- during the hotel scene, there is a fleeting shoe-horned-in shot of a man walking on a city street.  where is this?  who is this?  is it Decker?  has he left the hotel now?  actually, its Leon — something that might be obvious if you were to pause the movie here and send a captured jpeg to a CSI lab for enhancement.  also, i wasnt expecting Leon to be on the loose, AT ALL.  why?  because there was no indication he was one of the AWOL replicants.  yes, he went apeshit in the facility at the beginning, but it was not made clear, or even hinted at, that he subsequently escaped!  

 

- on first viewing (on *cough* 576i PAL TV), when Pris was finally introduced in the flesh (as it were) i did not recognise her from a 5 second grainy shot of her hairless head from 20 minutes earlier.  eons ago effectively, coming as it did, after a soporific snoozefest of a scene with Rachel at Deckard's.  as such, i had no reason to think this woman was one of the rogue skin jobs either.  and even if i had, why would i think she had been in communication with Roy and Leon and was now assisting in their quest to find some Sebastion guy?  theres a fine line between trusting an intelligent audience to make inferences, and just half-arsed storytelling.  to make things worse though, when Sebastion introduced himself to the pretty vagrant i didnt catch his name.  i was too busy wondering who she was.  to be fair, my oggling Daryl Hannah may have been implicated in both cases :P.   but now i was like, who the hell are these people?  this may seem silly in retrospect, but at the time i was allowing for the story to still be unfolding in a different way with entirely new characters.

 

- the photo!  it wasnt clear the photo was one of the ones grabbed from the hotel and i still dont know what prompted Deckard to use it in the inscrutable Enhancerator 5000.  where the hell did that woman come from and who is she supposed to be? is she the snake woman?

 

- on this most recent viewing, i still found it confusing/jarring as to how/why Leon just happened to pop up in the city immediately after the snake woman went through the glass.  maybe he was already lurking around, because maybe he's a regular at Zhoras titty bar?  maybe he was already tailing Deckard?  maybe word had got around about the incident and Leon is a deft user of the city bus timetable?  maybe it was his replicant sense of smell?  maybe it was clumsy storytelling?  i am going with the latter.  


in the final analysis, although i still think the Blade Runner feels thin, flawed, and unfinished, i can see my appreciation of the film was irrevocably marred by first impressions of it on shitty TV, so i have upgraded my judgement accordingly.  especially considering its context in film history, yeah, its a good film.  

 

Edited by @~thehung

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2 hours ago, @~thehung said:

Deckard is flying, listening back to Leons VK test audio.  we learn he lived at "-1187 at Hunterwasser" "-yeah thats the hotel".  so its reasonable to infer that's where Deckard is now heading.  cut to Deckard + creepy sidekick standing outside a building called YUKON.  cut to a superintendant opening a door for them and unintelligbly mumbling "Kowalski".  um...YUKON?  Kowhatski?  okay, so i guess we arent at Leon's hotel after all?  well, as it turns out, we are, because Leon is Leon Kowalski but the only other time he is referenced as "Kowalski" is in the very first line of the film, in barely audible background babble over a P.A. when Leon is just a peripheral smudge almost out of frame.   obscurity like this is just shoddy.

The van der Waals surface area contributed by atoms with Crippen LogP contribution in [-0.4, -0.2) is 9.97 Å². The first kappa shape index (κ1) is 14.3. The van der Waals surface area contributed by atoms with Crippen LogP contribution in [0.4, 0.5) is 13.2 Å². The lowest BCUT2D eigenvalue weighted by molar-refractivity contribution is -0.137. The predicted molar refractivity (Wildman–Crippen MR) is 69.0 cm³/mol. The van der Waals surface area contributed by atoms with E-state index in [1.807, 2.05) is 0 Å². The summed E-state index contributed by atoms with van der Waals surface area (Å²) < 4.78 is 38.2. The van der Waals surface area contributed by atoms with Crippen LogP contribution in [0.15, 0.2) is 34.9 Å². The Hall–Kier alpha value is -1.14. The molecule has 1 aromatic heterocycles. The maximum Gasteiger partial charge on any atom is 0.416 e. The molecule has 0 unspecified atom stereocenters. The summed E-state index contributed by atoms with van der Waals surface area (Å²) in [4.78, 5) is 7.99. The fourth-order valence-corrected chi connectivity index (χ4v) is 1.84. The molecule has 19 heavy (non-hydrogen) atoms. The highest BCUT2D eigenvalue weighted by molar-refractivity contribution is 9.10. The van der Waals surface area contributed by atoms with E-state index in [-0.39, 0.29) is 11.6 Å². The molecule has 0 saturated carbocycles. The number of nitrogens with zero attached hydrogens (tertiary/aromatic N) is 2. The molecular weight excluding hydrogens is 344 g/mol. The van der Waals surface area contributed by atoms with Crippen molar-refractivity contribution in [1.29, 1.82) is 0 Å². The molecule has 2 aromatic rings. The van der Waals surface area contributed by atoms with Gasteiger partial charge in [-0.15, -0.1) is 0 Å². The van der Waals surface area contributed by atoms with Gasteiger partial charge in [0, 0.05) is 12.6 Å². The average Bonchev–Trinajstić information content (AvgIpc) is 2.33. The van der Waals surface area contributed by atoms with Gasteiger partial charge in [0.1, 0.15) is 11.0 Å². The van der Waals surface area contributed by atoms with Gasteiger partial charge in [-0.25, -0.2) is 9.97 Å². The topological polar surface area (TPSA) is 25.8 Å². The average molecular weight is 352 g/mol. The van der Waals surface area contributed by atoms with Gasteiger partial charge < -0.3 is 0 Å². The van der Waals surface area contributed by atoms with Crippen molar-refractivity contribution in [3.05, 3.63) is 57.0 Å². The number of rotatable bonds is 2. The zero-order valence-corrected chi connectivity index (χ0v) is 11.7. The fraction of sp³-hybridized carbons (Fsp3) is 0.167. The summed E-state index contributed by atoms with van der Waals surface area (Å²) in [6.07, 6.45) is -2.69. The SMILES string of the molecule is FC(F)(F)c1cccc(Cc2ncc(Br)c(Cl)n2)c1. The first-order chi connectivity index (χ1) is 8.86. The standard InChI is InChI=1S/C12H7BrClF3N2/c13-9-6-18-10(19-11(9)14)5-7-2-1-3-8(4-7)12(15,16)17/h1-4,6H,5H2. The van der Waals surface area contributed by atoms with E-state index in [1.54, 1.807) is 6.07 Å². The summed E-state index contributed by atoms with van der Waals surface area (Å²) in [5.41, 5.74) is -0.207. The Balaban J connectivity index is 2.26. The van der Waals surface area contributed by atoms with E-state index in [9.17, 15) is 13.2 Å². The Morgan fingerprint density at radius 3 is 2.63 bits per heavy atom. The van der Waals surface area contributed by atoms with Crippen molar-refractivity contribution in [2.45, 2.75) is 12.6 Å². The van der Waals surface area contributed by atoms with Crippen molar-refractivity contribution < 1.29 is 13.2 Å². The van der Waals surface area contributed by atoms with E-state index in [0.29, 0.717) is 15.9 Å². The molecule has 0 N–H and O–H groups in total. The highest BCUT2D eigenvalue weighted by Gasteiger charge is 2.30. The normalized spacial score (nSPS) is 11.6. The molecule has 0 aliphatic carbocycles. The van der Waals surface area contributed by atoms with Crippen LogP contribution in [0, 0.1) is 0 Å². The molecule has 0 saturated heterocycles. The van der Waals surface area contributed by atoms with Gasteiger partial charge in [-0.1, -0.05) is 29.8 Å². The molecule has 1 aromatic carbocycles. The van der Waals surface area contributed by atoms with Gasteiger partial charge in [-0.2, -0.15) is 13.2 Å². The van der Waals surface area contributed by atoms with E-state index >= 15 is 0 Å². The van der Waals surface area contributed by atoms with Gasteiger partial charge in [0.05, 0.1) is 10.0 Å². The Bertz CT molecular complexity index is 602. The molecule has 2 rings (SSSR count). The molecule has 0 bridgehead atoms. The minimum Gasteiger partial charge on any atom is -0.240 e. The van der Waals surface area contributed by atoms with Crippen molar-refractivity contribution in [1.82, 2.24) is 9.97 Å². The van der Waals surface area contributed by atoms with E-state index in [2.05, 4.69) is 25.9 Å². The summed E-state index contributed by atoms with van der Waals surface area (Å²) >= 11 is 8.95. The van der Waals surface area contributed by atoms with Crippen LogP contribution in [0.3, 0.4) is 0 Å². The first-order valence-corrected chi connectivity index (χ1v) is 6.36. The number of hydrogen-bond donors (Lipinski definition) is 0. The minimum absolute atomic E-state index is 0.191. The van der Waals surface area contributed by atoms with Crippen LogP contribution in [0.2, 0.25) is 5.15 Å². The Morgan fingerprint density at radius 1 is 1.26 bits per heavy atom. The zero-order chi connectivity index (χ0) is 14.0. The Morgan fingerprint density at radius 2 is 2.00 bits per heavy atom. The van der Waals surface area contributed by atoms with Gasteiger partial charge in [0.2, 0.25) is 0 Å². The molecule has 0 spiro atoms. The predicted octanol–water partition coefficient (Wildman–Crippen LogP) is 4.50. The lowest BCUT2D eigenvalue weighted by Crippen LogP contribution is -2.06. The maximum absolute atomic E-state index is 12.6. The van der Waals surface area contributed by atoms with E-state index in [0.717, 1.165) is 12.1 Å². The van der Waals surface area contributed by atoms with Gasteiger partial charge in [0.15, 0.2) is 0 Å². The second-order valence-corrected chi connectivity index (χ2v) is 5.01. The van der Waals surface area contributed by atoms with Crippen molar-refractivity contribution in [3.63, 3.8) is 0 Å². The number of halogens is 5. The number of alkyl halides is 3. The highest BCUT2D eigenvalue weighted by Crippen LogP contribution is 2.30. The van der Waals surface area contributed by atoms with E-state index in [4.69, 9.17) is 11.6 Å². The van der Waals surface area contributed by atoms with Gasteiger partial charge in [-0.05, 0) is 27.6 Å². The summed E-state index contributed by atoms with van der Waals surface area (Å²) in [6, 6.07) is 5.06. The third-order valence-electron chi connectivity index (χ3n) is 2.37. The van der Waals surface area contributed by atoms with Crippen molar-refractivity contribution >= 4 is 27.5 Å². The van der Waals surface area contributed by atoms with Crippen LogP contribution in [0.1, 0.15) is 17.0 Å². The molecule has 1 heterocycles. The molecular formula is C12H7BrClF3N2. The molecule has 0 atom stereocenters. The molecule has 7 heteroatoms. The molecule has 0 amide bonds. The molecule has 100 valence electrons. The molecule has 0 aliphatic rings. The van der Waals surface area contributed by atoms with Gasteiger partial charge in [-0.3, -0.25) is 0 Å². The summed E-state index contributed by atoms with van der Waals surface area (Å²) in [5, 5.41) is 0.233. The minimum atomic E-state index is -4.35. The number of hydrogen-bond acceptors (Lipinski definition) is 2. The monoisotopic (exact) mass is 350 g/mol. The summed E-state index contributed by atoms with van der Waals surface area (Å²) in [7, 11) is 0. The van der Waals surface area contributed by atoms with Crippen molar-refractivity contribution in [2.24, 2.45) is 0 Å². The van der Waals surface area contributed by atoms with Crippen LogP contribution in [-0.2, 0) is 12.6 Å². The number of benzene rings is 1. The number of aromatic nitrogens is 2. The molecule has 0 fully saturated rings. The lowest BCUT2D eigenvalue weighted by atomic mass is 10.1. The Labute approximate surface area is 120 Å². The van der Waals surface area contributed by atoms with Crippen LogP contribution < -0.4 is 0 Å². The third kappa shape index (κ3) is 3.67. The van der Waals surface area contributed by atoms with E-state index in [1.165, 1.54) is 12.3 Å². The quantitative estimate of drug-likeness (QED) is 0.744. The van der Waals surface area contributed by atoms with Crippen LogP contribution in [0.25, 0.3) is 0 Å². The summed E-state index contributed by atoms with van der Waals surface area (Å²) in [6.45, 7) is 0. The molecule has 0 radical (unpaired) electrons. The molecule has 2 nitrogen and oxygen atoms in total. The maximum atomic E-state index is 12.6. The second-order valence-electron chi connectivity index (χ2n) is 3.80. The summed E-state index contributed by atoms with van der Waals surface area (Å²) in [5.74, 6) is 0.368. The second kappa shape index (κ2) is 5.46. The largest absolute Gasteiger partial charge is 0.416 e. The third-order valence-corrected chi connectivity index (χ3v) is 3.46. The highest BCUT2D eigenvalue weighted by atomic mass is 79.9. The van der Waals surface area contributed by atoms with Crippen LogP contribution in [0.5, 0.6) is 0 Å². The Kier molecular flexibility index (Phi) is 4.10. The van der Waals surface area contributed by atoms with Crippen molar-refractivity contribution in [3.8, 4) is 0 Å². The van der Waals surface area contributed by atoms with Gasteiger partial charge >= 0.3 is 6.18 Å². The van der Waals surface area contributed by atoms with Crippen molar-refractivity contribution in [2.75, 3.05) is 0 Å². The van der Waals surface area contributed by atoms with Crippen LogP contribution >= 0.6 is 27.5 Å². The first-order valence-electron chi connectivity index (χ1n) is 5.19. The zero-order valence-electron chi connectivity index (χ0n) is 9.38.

I don't exactly remember why, but I never found that to be a terribly mystifying link.  Perhaps his civilian name listed on the copshots?

 

2 hours ago, @~thehung said:

the photo!  it wasnt clear the photo was one of the ones grabbed from the hotel and i still dont know what prompted Deckard to use it in the inscrutable Enhancerator 5000.  where the hell did that woman come from and who is she supposed to be? is she the snake woman?

 

On rewatching, I think yes it was.  But the point was that multiple replicants were hanging out together - not separating and disappearing into the fabric.

 

2 hours ago, @~thehung said:

on this most recent viewing, i still found it confusing/jarring as to how/why Leon just happened to pop up in the city immediately after the snake woman went through the glass.  maybe he was already lurking around, because maybe he's a regular at Zhoras titty bar?  maybe he was already tailing Deckard?  maybe word had got around about the incident and Leon is a deft user of the city bus timetable?  maybe it was his replicant sense of smell?  maybe it was clumsy storytelling?  i am going with the latter.

 

As per above, they were associating with each other.  That Leon turned up just as the shooting happened certainly seemed convenient, but consider this: it was just after she got off work.

 

Yeah, I think you're still bearing the effects of some crappy exposure, but try it a couple of times on a decent deck and you'll have some new posters taped to the inside of your skull. 😉

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i really should stay awake long enough to watch the original at least once

 

in the last 4 decades i have failed at least 3 times to maintain interest, and i never fall asleep in movies (unless i am really drunk, like i was at the premiere screening)

 

to my memory, it's just so fucking slow.... to get started, and vangelis is so soporific

 

 

and then oops, i'm unconscious

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4 hours ago, scruffy1 said:

to my memory, it's just so fucking slow.... to get started, and vangelis is so soporific

 

Taste is personal, but if you can watch The Maltese Falcon you can definitely watch Blade Runner. If you can't, of course, there's something wrong with you.😜